- ESPN anchor Jemele Hill was suspended for two weeks after violating the company's social media guidelines.
- Hill had called for a boycott of the Dallas Cowboys and its sponsors on Twitter after reports surfaced that owner Jerry Jones would not let any athlete play who "disrespects the flag" by kneeling during the national anthem.
- Hill had previously tweeted that President Donald Trump is a "bigot" and "a white supremacist," but the company did not suspend her at the time because of the context around the tweet.
ESPN anchor Jemele Hill was suspended for two weeks after violating ESPN's social media guidelines, according to the company.
"Jemele Hill has been suspended for two weeks for a second violation of our social media guidelines," ESPN said in a statement. "She previously acknowledged letting her colleagues and company down with an impulsive tweet. In the aftermath, all employees were reminded of how individual tweets may reflect negatively on ESPN and that such actions would have consequences. Hence this decision."
ESPN told CNBC Hill was suspended not because of a single tweet but because of series of tweets that "brought the company into a conversation it didn't belong in."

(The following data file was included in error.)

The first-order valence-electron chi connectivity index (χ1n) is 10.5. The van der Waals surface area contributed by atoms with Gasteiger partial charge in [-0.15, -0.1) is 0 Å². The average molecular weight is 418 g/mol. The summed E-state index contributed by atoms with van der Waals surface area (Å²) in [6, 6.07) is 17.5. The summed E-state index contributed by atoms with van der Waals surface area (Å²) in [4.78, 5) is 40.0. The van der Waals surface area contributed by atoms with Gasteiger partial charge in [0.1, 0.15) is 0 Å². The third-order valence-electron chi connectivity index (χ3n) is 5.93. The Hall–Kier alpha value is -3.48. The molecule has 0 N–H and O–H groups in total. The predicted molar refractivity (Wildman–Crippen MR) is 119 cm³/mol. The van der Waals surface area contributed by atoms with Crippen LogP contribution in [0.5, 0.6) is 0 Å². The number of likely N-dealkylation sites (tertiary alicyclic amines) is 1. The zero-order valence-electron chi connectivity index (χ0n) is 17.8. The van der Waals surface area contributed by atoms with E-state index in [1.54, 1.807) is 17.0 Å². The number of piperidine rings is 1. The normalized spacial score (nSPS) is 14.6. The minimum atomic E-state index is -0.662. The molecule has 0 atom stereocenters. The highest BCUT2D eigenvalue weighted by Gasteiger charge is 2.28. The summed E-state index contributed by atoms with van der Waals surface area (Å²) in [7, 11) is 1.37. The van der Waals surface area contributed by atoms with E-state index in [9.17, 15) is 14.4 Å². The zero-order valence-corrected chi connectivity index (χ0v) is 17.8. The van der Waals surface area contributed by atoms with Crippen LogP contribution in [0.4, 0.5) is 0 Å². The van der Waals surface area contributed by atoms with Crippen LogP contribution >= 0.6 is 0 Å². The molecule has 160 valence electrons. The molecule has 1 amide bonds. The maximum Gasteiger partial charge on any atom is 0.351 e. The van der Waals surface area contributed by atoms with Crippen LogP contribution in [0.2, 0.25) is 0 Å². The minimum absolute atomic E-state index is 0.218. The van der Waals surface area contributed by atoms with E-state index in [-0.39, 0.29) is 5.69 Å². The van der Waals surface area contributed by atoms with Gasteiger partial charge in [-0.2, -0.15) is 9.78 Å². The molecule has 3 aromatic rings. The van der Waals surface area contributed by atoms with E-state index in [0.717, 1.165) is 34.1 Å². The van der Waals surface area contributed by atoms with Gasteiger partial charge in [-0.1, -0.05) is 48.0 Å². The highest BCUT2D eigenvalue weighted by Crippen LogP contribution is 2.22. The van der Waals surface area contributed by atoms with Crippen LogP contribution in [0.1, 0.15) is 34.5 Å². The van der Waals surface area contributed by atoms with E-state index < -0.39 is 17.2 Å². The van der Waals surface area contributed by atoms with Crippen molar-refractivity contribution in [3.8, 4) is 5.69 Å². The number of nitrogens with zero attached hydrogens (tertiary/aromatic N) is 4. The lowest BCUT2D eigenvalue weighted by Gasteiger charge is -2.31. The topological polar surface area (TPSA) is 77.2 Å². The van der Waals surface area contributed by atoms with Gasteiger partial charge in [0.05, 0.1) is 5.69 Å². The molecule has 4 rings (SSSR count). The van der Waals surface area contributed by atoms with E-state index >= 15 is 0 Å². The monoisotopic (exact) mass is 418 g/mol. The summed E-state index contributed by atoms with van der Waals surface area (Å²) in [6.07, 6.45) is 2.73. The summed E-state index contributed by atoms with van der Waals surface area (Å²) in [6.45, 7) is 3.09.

In several tweets on Monday, Hill said a "more powerful statement" against Dallas Cowboys owner Jerry Jones was to boycott watching the team and buying its merchandise, as well as boycotting its advertisers. The tweet was in response to Jones' statements that any player who "disrespects the flag" by kneeling during the national anthem would not be allowed to play. Hill added on Twitter she was not advocating an NFL boycott, but pointing out an "unfair burden" for players on teams with anthem protest rules.
A source with knowledge of the situation told CNBC the suspension was in accordance with the company's social media guidelines, which Hill violated when she called on her followers to boycott the Cowboys' sponsors. Some of those advertisers also are ESPN clients.
Hill had previously called President Donald Trump a "bigot" and "a white supremacist who has surrounded himself with other white supremacists" on Twitter. Trump demanded an apology for the "untruth" on Twitter, but ESPN decided not to suspend her at the time because of the context of the tweet, according to CEO Bob Iger. Hill apologized to ESPN at the time for painting them in an "unfair light."
— Additional reporting by Julia Boorstin.